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We thank the men who were diagnosed with prostate cancer and nonetheless allowed for their tissue to be included in this research project so that others may benefit. We thank the invaluable work of the Wales Cancer Biobank in retrieving, anonymising and tracking all samples. We thank the Tumour Profiling Unit at the Institute of Cancer Research and The Wellcome Centre for Human Genetics for their expertise in sequencing this challenging material. We thank the Cancer Research UK Pathology Core Facility at the UCL Cancer Institute for their assistance in cutting the diagnostic blocks included in this manuscript. A list of STAMPEDE investigators is provided in Additional file 5.


Prostate Cancer UK MA-PM16-001 (GA)

Cancer Research UK-UCL Centre Award/Clinical Training Award A27436 (EG)

John Black Charitable Foundation (GA)

Cancer Research UK Advanced Clinician Scientist Fellowship A22744 (GA)

Orchid BTXG1A1S (DB)

Bob Champion Cancer Trust (GA)

Prostate Cancer Research PRJ19GA6957 (GA)

National Institute for Health Research R01CA238020 (CJS and GA)

Prostate Cancer UK MA-ETMA19-009 (GA)

Department of Defence W81XWH-19-PCRP-EIRA PC190530 PAIR (AH)

UK National Institute for Health Research funding to the UCL hospital’s biomedical research centre

Prostate Cancer Foundation and John Black Charitable Foundation fund EG through a Young Investigator Award

The STAMPEDE trial (MRC PR08) was sponsored by the Medical Research Council (up to 2013) and is now sponsored by University College London (from 2013). It is funded by Cancer Research UK’s Clinical Research Committee(formerly the Clinical Trials Advisory Awards Committee) with educational grants from Novartis, Sanofi-Aventis, Pfizer, Janssen Pharma NV, Astellas and Clovis Oncology. The MRC Clinical Trials Unit receives core funding from the Medical Research Council (grant codes MC_UU_12023/25 and MC_UU_00004/01).

The named funding bodies supported this work and did not have a role in the design, collection, analyses or interpretation of the data. The named funding bodies did not have a role in writing this manuscript.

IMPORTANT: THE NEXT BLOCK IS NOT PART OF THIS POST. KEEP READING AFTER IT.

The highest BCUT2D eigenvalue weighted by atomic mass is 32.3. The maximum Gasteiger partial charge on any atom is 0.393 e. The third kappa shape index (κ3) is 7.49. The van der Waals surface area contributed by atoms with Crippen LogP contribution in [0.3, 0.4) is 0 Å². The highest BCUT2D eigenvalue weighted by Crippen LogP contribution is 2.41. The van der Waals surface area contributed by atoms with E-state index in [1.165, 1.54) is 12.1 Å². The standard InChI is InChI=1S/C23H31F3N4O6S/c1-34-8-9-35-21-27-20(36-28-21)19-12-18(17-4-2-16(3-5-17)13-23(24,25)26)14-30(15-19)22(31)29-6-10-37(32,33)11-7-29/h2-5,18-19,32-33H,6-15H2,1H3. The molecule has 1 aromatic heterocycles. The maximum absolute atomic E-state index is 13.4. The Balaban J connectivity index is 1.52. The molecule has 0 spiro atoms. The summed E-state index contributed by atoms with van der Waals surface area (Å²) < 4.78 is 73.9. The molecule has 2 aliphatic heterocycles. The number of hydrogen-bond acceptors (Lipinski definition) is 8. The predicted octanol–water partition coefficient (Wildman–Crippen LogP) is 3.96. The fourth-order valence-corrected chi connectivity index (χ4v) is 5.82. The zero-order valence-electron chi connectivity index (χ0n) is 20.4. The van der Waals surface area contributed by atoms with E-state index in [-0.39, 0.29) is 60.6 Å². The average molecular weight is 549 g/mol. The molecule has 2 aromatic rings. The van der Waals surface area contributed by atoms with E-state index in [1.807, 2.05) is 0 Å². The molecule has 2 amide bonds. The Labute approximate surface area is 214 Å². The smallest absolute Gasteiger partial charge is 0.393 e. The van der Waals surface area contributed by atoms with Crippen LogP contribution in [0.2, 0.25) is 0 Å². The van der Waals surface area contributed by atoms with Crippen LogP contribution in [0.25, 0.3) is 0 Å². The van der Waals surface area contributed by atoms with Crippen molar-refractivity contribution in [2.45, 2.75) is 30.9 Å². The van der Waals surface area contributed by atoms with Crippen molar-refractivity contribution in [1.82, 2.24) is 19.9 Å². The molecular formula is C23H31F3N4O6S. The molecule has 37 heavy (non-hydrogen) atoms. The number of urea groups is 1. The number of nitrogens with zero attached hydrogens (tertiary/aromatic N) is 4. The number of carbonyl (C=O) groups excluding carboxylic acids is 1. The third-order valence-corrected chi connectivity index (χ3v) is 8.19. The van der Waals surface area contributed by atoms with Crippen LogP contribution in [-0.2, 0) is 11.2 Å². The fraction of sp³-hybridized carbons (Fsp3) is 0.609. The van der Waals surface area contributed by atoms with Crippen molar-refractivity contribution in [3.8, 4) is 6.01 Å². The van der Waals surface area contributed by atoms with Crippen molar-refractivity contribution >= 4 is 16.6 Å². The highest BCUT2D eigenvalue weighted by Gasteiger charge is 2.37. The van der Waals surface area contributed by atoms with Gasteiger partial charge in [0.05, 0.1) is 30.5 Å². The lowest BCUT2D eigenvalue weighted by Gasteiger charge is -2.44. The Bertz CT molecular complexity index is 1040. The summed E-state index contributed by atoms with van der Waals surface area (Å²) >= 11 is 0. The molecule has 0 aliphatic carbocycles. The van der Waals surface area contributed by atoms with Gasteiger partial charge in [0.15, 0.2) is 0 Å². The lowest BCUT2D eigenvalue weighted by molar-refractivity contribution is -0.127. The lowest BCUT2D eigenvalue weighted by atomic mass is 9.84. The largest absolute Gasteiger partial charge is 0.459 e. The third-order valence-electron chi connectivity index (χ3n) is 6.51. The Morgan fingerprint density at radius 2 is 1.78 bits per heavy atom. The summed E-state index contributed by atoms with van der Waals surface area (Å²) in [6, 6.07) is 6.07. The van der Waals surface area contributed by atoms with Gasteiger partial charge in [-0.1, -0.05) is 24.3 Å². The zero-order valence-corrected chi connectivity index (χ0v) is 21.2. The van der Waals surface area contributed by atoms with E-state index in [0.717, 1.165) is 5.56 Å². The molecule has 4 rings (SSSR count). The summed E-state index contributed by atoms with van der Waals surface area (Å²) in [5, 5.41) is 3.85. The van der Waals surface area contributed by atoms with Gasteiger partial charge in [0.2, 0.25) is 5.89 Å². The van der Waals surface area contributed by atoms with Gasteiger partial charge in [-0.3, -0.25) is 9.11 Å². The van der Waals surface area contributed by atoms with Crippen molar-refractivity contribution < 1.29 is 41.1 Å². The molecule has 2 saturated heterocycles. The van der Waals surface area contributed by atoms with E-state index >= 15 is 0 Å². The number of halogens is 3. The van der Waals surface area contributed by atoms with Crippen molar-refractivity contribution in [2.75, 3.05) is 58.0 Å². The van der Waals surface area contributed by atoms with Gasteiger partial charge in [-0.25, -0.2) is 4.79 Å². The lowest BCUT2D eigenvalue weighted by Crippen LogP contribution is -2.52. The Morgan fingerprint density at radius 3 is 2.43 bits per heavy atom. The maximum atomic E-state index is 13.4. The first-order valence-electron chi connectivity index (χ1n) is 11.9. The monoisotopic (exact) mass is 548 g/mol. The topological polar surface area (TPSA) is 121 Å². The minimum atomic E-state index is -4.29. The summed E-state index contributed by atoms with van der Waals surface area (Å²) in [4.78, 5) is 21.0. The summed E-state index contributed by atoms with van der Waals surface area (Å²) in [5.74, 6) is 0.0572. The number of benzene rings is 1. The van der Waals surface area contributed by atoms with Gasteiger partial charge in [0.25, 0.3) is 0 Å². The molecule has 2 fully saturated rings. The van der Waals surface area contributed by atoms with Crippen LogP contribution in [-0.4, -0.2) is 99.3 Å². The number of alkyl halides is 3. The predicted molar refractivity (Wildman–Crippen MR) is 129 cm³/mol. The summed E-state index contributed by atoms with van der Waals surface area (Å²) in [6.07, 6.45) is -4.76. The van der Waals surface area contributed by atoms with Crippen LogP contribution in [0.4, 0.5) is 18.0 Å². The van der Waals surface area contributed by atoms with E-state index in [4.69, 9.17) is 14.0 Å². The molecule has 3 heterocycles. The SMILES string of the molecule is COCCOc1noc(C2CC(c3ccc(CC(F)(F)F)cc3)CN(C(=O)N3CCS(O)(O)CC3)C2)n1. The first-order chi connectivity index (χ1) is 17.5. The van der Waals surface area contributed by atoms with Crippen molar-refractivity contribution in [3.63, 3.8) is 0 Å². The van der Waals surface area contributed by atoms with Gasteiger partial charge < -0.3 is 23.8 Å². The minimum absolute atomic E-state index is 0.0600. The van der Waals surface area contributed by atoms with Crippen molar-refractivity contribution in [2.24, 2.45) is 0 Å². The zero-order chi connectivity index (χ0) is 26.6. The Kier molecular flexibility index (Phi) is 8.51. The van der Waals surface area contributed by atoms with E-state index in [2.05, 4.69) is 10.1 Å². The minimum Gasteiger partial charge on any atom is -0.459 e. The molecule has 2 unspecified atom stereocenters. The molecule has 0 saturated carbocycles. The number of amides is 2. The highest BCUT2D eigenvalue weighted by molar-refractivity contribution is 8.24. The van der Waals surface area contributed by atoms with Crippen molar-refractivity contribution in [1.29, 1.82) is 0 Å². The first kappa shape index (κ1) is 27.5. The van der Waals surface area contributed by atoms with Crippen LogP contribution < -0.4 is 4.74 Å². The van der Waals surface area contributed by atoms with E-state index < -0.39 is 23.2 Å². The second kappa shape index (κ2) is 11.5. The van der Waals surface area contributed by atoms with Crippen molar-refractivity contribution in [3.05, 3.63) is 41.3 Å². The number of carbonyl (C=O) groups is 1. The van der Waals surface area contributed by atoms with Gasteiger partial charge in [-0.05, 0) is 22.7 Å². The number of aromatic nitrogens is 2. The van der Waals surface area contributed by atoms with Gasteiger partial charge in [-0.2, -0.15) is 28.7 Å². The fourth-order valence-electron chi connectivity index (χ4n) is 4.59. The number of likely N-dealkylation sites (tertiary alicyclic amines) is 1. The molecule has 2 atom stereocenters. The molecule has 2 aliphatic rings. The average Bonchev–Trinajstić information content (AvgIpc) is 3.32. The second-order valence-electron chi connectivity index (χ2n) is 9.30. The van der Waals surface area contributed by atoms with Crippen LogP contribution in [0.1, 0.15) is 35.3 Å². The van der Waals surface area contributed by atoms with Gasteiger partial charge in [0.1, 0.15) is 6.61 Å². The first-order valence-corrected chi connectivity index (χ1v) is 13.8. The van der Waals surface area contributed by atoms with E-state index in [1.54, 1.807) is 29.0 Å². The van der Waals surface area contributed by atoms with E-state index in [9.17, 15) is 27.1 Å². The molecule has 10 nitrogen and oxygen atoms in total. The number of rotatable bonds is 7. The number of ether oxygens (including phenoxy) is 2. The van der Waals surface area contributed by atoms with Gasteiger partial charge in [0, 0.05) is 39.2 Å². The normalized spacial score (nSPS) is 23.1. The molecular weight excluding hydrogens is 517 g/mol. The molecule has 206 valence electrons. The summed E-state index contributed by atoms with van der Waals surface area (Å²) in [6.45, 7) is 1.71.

Author information

Authors and Affiliations




Conception and design: EG and GA. Development of methodology: EG, MP, LM, SF, PC, GA. Contributed patients and/or tumour samples: STAMPEDE Investigators, CG. Sample processing: EG, MP, LM, SL, LZ, CB, KN, AW, NBW, MR, SI, NM, AL. Review of imaging: AA, AH, AH, NWC, NDJ, GA. Data generation, analysis and interpretation: EG, SF, AA, AH, MRS, DW, SL, CDB, AAH, CJS, LCB, PC, GA. Writing first draft: EG and GA. STAMPEDE Trial Management group: MRS, MKBP, NDJ, NWC, LCB, GA. Obtained funding: EG, CJS, AAH, MKBP, NWC, NDJ, GA. Study supervision: LCB, GA. All authors read and approved the final manuscript.

Corresponding author

Correspondence to Gerhardt Attard.

Ethics declarations

Ethics approval and consent to participate

These analyses were performed as part of the STRATOSPHERE (STratification for RAtional Treatment-Oncomarker Pairings of STAMPEDE patients starting long-term Hormone treatment) consortium protocol for molecular studies on tumours collected from patients treated in the STAMPEDE trial, approved by an independent Research Ethics Committee (REC18/LO/1235) and the STAMPEDE Trial Management Group and Trial Steering Committee. All patients signed informed consent to participate and for use of their tissue for research (/REC04/MRE07/35). This research conformed to the principles of the Helsinki Declaration.

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Not applicable.

Competing interests